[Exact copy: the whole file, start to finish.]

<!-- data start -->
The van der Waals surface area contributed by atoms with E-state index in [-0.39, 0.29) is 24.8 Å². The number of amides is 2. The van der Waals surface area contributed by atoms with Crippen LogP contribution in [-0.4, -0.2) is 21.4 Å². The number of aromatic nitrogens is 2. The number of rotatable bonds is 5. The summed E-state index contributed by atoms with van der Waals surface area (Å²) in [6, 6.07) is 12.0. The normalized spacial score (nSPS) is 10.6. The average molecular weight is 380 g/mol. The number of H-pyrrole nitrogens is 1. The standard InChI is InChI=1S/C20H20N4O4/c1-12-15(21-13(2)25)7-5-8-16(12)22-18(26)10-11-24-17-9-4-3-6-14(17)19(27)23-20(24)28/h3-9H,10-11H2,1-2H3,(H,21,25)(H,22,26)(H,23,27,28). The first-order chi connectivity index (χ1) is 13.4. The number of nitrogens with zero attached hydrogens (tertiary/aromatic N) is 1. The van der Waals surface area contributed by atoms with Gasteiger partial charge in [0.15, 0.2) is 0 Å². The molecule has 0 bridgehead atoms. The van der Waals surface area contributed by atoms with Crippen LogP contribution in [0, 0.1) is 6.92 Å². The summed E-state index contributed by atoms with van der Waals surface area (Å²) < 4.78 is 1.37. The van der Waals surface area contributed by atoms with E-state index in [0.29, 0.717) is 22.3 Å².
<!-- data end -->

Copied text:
The van der Waals surface area contributed by atoms with E-state index in [-0.39, 0.29) is 24.8 Å². The number of amides is 2. The van der Waals surface area contributed by atoms with Crippen LogP contribution in [-0.4, -0.2) is 21.4 Å². The number of aromatic nitrogens is 2. The number of rotatable bonds is 5. The summed E-state index contributed by atoms with van der Waals surface area (Å²) in [6, 6.07) is 12.0. The normalized spacial score (nSPS) is 10.6. The average molecular weight is 380 g/mol. The number of H-pyrrole nitrogens is 1. The standard InChI is InChI=1S/C20H20N4O4/c1-12-15(21-13(2)25)7-5-8-16(12)22-18(26)10-11-24-17-9-4-3-6-14(17)19(27)23-20(24)28/h3-9H,10-11H2,1-2H3,(H,21,25)(H,22,26)(H,23,27,28). The first-order chi connectivity index (χ1) is 13.4. The number of nitrogens with zero attached hydrogens (tertiary/aromatic N) is 1. The van der Waals surface area contributed by atoms with Gasteiger partial charge in [0.15, 0.2) is 0 Å². The molecule has 0 bridgehead atoms. The van der Waals surface area contributed by atoms with Crippen LogP contribution in [0, 0.1) is 6.92 Å². The summed E-state index contributed by atoms with van der Waals surface area (Å²) < 4.78 is 1.37. The van der Waals surface area contributed by atoms with E-state index in [0.29, 0.717) is 22.3 Å².